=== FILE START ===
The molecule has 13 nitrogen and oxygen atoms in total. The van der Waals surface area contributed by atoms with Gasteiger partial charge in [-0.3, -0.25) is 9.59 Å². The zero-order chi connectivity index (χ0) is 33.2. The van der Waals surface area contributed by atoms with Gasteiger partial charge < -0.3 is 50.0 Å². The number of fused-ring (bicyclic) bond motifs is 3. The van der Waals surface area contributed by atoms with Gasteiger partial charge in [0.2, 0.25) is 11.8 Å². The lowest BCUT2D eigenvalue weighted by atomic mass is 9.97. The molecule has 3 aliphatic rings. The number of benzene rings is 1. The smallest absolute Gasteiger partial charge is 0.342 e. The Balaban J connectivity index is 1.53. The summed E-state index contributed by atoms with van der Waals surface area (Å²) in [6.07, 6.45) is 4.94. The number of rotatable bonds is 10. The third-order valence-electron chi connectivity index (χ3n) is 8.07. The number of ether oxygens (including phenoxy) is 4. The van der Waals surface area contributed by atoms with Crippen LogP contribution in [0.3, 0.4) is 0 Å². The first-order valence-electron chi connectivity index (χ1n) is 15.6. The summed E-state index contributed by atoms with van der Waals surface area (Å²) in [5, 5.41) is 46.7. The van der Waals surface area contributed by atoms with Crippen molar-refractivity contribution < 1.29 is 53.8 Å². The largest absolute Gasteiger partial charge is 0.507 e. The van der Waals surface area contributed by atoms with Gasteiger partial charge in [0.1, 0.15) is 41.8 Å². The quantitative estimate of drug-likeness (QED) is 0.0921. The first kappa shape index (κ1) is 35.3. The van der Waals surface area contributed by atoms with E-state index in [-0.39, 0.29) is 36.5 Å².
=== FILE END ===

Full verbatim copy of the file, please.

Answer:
The molecule has 13 nitrogen and oxygen atoms in total. The van der Waals surface area contributed by atoms with Gasteiger partial charge in [-0.3, -0.25) is 9.59 Å². The zero-order chi connectivity index (χ0) is 33.2. The van der Waals surface area contributed by atoms with Gasteiger partial charge < -0.3 is 50.0 Å². The number of fused-ring (bicyclic) bond motifs is 3. The van der Waals surface area contributed by atoms with Gasteiger partial charge in [0.2, 0.25) is 11.8 Å². The lowest BCUT2D eigenvalue weighted by atomic mass is 9.97. The molecule has 3 aliphatic rings. The number of benzene rings is 1. The smallest absolute Gasteiger partial charge is 0.342 e. The Balaban J connectivity index is 1.53. The summed E-state index contributed by atoms with van der Waals surface area (Å²) in [6.07, 6.45) is 4.94. The number of rotatable bonds is 10. The third-order valence-electron chi connectivity index (χ3n) is 8.07. The number of ether oxygens (including phenoxy) is 4. The van der Waals surface area contributed by atoms with Crippen LogP contribution in [0.3, 0.4) is 0 Å². The first-order valence-electron chi connectivity index (χ1n) is 15.6. The summed E-state index contributed by atoms with van der Waals surface area (Å²) in [5, 5.41) is 46.7. The van der Waals surface area contributed by atoms with Crippen molar-refractivity contribution < 1.29 is 53.8 Å². The largest absolute Gasteiger partial charge is 0.507 e. The van der Waals surface area contributed by atoms with Gasteiger partial charge in [0.1, 0.15) is 41.8 Å². The quantitative estimate of drug-likeness (QED) is 0.0921. The first kappa shape index (κ1) is 35.3. The van der Waals surface area contributed by atoms with E-state index in [-0.39, 0.29) is 36.5 Å².